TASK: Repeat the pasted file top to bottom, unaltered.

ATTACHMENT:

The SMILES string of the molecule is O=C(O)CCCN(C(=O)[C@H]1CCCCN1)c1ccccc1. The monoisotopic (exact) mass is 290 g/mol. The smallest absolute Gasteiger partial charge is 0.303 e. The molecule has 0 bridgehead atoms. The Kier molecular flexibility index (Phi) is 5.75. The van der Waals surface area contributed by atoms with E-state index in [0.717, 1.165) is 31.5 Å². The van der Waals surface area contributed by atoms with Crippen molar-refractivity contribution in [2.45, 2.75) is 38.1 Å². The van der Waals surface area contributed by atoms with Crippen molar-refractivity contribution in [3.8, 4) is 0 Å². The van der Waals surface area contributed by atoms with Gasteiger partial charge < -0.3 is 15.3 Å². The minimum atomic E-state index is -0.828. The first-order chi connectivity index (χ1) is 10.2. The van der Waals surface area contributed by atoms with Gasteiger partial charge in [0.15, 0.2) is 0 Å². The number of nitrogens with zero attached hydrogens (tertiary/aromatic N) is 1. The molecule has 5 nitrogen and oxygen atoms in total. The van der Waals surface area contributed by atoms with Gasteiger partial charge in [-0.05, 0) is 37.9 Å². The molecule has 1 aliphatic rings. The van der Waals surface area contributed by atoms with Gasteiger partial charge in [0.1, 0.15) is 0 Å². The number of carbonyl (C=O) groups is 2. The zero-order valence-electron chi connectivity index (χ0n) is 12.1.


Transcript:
The SMILES string of the molecule is O=C(O)CCCN(C(=O)[C@H]1CCCCN1)c1ccccc1. The monoisotopic (exact) mass is 290 g/mol. The smallest absolute Gasteiger partial charge is 0.303 e. The molecule has 0 bridgehead atoms. The Kier molecular flexibility index (Phi) is 5.75. The van der Waals surface area contributed by atoms with E-state index in [0.717, 1.165) is 31.5 Å². The van der Waals surface area contributed by atoms with Crippen molar-refractivity contribution in [2.45, 2.75) is 38.1 Å². The van der Waals surface area contributed by atoms with Crippen molar-refractivity contribution in [3.8, 4) is 0 Å². The van der Waals surface area contributed by atoms with Gasteiger partial charge < -0.3 is 15.3 Å². The minimum atomic E-state index is -0.828. The first-order chi connectivity index (χ1) is 10.2. The van der Waals surface area contributed by atoms with Gasteiger partial charge in [0.15, 0.2) is 0 Å². The number of nitrogens with zero attached hydrogens (tertiary/aromatic N) is 1. The molecule has 5 nitrogen and oxygen atoms in total. The van der Waals surface area contributed by atoms with Gasteiger partial charge in [-0.05, 0) is 37.9 Å². The molecule has 1 aliphatic rings. The van der Waals surface area contributed by atoms with Gasteiger partial charge in [0.1, 0.15) is 0 Å². The number of carbonyl (C=O) groups is 2. The zero-order valence-electron chi connectivity index (χ0n) is 12.1.